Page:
12. Yes, our Internet access as part of our welfare package is a small luxury we have from time to time. I will tell the next lad who comes in missing a limb that it's not that bad here. If you believe so strongly then do the ultimate stand up and resign. Don't whinge about something which was in place when you signed up. And my main point was not about standing up for yourself, it was the manner in which you do it, and if you think organising a whole shift to call in sick is standing up for yourself, then yes you are acting like children. I agree that all of you that the way you are being treated is wrong, very wrong, you do a fantastic job under immense pressure and high constraints at times, but that has always been the case being a police officer, hasn't it ?? I was just trying to put some credibility to my point of view by comparing our careers. I don't appreciate people who know nothing of what I do or face at times, giving me their twopence worth. Wasn't meant as a pissing contest.
  13. I agree totally with everything that James C has to say. You signed up for a job that expressly came with a non-striking clause. As a Servicemen I too am not allowed to strike, and believe me we are getting shafted as much as the Police are. We don't have a fed to fight our case and don't get overtime and blah blah blah......... I have never in my 15 years, ever, heard a fellow Serviceman whinge about going on strike. It is one of the things that makes us better from the ordinary whinging chavvy civvie. We sign up to do a job that means striking could bring the country to a dangerous standstill and rightly so we should not be allowed to strike. We should be allowed to put our papers in to leave, and last time I looked that option is still available to all of us. I have to give 12 months notice to quit, just saying !!! All this talk of calling in sick and doing this and doing that, you sound like a bunch of MacDonalds employees who havnt had their gold star for the week. Please don't come back with any comments about the police being special and doing a dangerous job, I know you are and I truly respect the dangers, but I do feel I can comment because I am typing this whilst sat in a crappy tent in 40 deg heat in the Middle East, you work out where I am. Times are crap and I can't see them getting any better any time soon, I love my job, but am seriously starting to consider my options due to my diminishing respect for the MP's who demand more from me and are cutting the Armed Forces to bits. But I have never, even for one second, sat here and thought to myself, I want to strike. It sounds to me too much like stamping your feet to get heard. Very few times does it work, and even when on the face of it, it seems like the worker has won, they will still lose out in the long term. Be proud of the fact that you are too special and important to be allowed to strike.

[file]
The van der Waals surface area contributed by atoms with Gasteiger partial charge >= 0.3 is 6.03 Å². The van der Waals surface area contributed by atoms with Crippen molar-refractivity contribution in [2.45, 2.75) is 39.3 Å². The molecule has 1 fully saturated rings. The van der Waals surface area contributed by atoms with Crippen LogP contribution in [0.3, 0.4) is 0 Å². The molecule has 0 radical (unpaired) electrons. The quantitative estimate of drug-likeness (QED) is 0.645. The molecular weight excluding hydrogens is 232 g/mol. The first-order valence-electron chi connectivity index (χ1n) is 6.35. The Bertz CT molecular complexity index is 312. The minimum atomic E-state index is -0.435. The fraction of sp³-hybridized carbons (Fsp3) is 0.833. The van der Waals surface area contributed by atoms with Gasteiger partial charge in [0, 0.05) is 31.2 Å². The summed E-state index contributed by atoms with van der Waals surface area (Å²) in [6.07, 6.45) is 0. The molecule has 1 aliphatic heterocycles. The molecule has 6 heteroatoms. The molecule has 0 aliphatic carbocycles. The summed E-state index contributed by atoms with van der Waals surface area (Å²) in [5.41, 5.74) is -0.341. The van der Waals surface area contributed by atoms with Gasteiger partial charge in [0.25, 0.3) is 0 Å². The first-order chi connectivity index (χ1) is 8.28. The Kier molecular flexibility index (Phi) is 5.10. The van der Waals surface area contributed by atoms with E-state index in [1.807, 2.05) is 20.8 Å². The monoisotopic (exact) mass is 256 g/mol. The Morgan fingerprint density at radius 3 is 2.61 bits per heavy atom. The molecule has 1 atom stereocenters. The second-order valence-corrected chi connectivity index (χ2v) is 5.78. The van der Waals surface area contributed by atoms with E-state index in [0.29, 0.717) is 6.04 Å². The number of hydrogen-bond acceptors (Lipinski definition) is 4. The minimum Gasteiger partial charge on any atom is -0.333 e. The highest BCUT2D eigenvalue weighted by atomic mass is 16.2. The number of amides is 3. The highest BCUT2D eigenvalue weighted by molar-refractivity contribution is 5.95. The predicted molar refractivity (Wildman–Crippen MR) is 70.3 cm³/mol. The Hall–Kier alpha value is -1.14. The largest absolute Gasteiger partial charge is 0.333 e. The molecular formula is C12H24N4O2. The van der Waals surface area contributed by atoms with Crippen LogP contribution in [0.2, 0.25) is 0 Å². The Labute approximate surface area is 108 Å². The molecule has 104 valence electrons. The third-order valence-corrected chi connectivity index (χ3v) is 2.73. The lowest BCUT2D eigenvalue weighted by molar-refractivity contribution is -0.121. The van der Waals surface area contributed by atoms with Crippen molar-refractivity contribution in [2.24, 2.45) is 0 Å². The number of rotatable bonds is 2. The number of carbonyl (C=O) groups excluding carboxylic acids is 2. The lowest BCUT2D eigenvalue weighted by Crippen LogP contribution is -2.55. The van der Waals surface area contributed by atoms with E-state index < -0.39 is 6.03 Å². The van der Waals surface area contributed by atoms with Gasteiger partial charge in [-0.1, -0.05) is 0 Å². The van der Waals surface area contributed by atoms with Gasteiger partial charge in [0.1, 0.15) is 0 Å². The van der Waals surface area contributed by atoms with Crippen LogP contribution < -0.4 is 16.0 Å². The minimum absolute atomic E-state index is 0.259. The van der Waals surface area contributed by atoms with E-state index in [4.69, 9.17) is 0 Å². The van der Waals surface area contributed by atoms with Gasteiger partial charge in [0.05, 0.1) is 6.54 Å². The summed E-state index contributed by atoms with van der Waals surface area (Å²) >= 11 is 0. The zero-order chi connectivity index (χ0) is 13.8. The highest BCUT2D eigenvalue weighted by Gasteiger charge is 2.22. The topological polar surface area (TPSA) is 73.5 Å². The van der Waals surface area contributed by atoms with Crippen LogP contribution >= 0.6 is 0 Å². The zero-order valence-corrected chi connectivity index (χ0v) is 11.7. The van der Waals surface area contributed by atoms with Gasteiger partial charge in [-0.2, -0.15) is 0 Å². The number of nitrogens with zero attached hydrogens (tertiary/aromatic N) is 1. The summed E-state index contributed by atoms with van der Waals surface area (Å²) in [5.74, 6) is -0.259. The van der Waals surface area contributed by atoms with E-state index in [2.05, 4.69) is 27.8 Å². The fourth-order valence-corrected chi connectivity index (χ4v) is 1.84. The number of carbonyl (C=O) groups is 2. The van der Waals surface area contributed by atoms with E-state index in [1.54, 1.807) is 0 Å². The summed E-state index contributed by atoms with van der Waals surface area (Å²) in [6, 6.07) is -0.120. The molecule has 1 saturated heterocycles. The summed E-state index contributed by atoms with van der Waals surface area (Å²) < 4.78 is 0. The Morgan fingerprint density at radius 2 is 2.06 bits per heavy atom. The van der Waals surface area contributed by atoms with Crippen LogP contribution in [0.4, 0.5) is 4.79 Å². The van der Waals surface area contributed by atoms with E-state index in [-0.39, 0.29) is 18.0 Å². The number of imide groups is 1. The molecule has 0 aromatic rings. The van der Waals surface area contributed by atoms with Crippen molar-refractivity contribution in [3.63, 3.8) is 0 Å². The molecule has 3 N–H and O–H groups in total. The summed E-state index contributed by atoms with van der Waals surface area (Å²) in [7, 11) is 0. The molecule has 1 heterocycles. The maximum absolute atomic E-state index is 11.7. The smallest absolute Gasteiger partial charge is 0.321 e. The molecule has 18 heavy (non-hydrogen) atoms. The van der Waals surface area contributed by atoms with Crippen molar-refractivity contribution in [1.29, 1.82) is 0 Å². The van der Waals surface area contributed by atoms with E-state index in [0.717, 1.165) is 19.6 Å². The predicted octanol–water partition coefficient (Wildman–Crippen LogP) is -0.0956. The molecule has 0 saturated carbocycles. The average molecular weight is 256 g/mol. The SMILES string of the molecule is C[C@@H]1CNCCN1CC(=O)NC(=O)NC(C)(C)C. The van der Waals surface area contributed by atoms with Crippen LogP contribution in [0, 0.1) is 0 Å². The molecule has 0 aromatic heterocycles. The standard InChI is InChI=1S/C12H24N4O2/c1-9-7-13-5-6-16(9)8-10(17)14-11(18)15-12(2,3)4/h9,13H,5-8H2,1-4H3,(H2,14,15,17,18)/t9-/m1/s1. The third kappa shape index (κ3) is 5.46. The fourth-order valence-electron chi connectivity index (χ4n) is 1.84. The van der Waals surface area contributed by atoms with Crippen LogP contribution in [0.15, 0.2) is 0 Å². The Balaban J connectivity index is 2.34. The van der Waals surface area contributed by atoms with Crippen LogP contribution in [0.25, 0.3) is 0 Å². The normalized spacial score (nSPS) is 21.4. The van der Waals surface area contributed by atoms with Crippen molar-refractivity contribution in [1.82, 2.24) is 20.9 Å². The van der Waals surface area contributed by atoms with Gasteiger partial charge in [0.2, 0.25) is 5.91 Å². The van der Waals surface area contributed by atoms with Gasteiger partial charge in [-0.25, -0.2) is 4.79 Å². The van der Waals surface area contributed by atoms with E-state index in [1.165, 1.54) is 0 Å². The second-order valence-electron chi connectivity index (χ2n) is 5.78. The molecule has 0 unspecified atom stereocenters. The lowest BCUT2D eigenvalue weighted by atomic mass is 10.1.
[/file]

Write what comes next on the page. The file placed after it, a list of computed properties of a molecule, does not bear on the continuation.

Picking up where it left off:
14. R.I.P Officer
  15. Very interesting link, but thought it came across as a little negative towards the lie detector test. Didn't really give any proof towards it's findings. Find it hard to believe that it would be "easy" and "anyone can pass" a lie detector test, as wrote in the article. I'm not suggesting that it should replace police investigation alltogether, but more of an additional tool ?? Thanks for the link though.